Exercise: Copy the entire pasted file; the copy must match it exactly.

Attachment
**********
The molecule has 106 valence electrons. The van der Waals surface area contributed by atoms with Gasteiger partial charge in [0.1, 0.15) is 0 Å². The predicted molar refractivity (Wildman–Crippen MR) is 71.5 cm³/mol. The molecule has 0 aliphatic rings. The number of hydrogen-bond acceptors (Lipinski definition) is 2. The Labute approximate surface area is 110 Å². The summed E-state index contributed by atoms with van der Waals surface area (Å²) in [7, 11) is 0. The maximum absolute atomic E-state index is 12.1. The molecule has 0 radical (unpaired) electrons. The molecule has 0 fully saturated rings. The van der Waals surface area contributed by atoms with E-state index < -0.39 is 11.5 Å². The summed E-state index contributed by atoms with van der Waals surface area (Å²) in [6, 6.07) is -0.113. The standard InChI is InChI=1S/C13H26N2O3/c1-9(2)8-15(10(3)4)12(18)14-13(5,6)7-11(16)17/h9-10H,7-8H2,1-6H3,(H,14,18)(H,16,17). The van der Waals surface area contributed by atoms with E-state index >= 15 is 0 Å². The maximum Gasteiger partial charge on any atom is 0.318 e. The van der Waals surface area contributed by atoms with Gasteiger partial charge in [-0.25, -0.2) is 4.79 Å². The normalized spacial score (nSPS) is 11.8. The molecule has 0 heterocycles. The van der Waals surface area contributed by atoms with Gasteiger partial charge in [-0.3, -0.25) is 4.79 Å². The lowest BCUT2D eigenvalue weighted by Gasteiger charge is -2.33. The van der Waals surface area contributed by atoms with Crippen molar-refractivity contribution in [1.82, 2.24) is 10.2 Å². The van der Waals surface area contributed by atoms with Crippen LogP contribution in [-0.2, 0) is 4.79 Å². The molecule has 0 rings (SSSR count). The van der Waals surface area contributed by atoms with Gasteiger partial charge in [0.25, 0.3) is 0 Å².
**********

The molecule has 106 valence electrons. The van der Waals surface area contributed by atoms with Gasteiger partial charge in [0.1, 0.15) is 0 Å². The predicted molar refractivity (Wildman–Crippen MR) is 71.5 cm³/mol. The molecule has 0 aliphatic rings. The number of hydrogen-bond acceptors (Lipinski definition) is 2. The Labute approximate surface area is 110 Å². The summed E-state index contributed by atoms with van der Waals surface area (Å²) in [7, 11) is 0. The maximum absolute atomic E-state index is 12.1. The molecule has 0 radical (unpaired) electrons. The molecule has 0 fully saturated rings. The van der Waals surface area contributed by atoms with E-state index < -0.39 is 11.5 Å². The summed E-state index contributed by atoms with van der Waals surface area (Å²) in [6, 6.07) is -0.113. The standard InChI is InChI=1S/C13H26N2O3/c1-9(2)8-15(10(3)4)12(18)14-13(5,6)7-11(16)17/h9-10H,7-8H2,1-6H3,(H,14,18)(H,16,17). The van der Waals surface area contributed by atoms with E-state index >= 15 is 0 Å². The maximum Gasteiger partial charge on any atom is 0.318 e. The van der Waals surface area contributed by atoms with Gasteiger partial charge in [-0.25, -0.2) is 4.79 Å². The normalized spacial score (nSPS) is 11.8. The molecule has 0 heterocycles. The van der Waals surface area contributed by atoms with Gasteiger partial charge in [-0.3, -0.25) is 4.79 Å². The lowest BCUT2D eigenvalue weighted by Gasteiger charge is -2.33. The van der Waals surface area contributed by atoms with Crippen molar-refractivity contribution in [1.82, 2.24) is 10.2 Å². The van der Waals surface area contributed by atoms with Crippen LogP contribution in [-0.2, 0) is 4.79 Å². The molecule has 0 rings (SSSR count). The van der Waals surface area contributed by atoms with Gasteiger partial charge in [0.25, 0.3) is 0 Å².